Giving Back

We asked local donors: How do you decide to give? 

As the season for giving approaches, days may be filled with last-minute purchases, present wrapping into the wee hours of the night, and making sure Santa’s cookies are cooked just right. 

While it’s easy to get caught up in the swiftness of the bustle, how often do we take the time to stop, think and give back to the greater community of Lane County? 

Whether you give to a congregation every month, volunteer your time at FOOD for Lane County or donate gifts to local charities, giving back this holiday season in any form will leave an impression. The hard part is finding which organization to give to as Eugene bears a plethora of nonprofits. So how do you decide?

We spoke to several people in Eugene about what values they look for in an organization to give to this holiday season.

Whether you decide to volunteer your time, donate products in need or sign up to become a member of the nonprofit of your choice, we hope you consider giving back to the greater community of Eugene this holiday season.

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Anne Forrestel

Healed by Nature

Anne Forrestel, a retired senior instructor from the Lundquist College of Business at the University of Oregon, has been donating to Mount Pisgah Arboretum since she came to Eugene in 1998.

“I was absolutely blown away by the trails,” Forrestel says. “They were wide and wooded trails that were well maintained with no rocks or roots in the way to trip on.”

Forrestel fell in love with Mount Pisgah because her dog Iko, a border collie whose back legs were paralyzed, could roam the gentle trails using a wheelchair that carried her anywhere she wished to go.

“It was good for her soul and my soul,” Forrestel says. 

Inspired by the accessible and beautiful park for her handicapped dog, Forrestel joined Mount Pisgah Arboretum as a member and later became a board member. She wanted to pay back those who had come before her to build the park. 

After suffering from a brain hemorrhage in 2018, Forrestel says she became interested in how the arboretum can serve the community and herself as a sanctuary for healing.

“I had a shoulder injury that caused me to rehabilitate for almost a year, and then very soon after I had a really scary brain hemorrhage that sent me up to OHSU [Oregon Health and Science University], and I was in intensive care for several weeks up there,” she says.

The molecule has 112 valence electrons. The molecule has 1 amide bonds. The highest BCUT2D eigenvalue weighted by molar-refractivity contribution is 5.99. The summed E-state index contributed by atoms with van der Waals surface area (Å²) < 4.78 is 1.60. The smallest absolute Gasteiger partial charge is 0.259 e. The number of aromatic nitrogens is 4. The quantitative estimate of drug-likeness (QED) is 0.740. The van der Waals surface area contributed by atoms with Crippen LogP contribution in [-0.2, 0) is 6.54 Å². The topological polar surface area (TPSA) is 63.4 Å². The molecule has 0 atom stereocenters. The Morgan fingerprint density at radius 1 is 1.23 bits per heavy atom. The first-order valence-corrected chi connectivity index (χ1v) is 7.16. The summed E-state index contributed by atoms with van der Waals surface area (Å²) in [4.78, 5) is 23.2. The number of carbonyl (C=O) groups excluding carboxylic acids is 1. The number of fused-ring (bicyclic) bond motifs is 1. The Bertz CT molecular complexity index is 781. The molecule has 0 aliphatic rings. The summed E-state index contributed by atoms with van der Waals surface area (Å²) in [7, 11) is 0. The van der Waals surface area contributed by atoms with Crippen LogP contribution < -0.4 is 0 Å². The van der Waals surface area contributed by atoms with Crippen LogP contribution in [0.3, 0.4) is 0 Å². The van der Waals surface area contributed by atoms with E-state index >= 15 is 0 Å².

Despite the long road to recovery that followed, Forrestel says much of her growth is thanks to Mount Pisgah. 

“I’m back because I started walking with a walker, just 15 steps at a time at the arboretum, then 30 steps, then 50 and so on,” she says. “I know a huge part of my healing was from the arboretum. It was spiritual and wholesome healing.” 

Almost 20 years have gone by since Iko could roam through the arboretum, but Forrestel continues to be involved as a donor and board member. 

“I do this because this arboretum, for me, is a tremendous gift to the community as a place that is accessible, safe and welcoming for all.”

Environmental Justice

Gabriel Wihtol started donating to the Environmental Law Alliance Worldwide (ELAW) about two years ago after finishing his nursing degree. 

As a registered nurse in a local emergency department, Wihtol sees a lot of waste being generated every day on the job. “It was hard on my conscience,” he says. 

To offset the amount of waste he’s creating, Wihtol donates to a wide variety of environmental agencies. When considering which organization to give to, he thinks about how his dollar is spent. 

“ELAW is very different from Greenpeace in that it is hyper-local. The dollars stay in the community,” he says. “I know the money I am giving is going directly to somewhere in Eugene. I can’t say any of those dollars going to Greenpeace are going to stay in Eugene.” 

The value of giving back was instilled in Withol by his parents. From a very young age, dinner conversations consisted of how the family could donate to organizations and volunteer their time.

“It may have seemingly been a small impact to them,” Wihtol says of his parents. “To me it was very formative to observe the people I love and respect do this, and I think that goes a long way in my life.”

Helping Homeless Youth

Ron Sexton is a commercial officer at Cornerstone Capital, a local mortgage brokerage, and he started donating to New Roads after a nephew of his benefitted from the program. New Roads is a subprogram of Looking Glass Community Services in Eugene and assists homeless youth up to 21 years of age.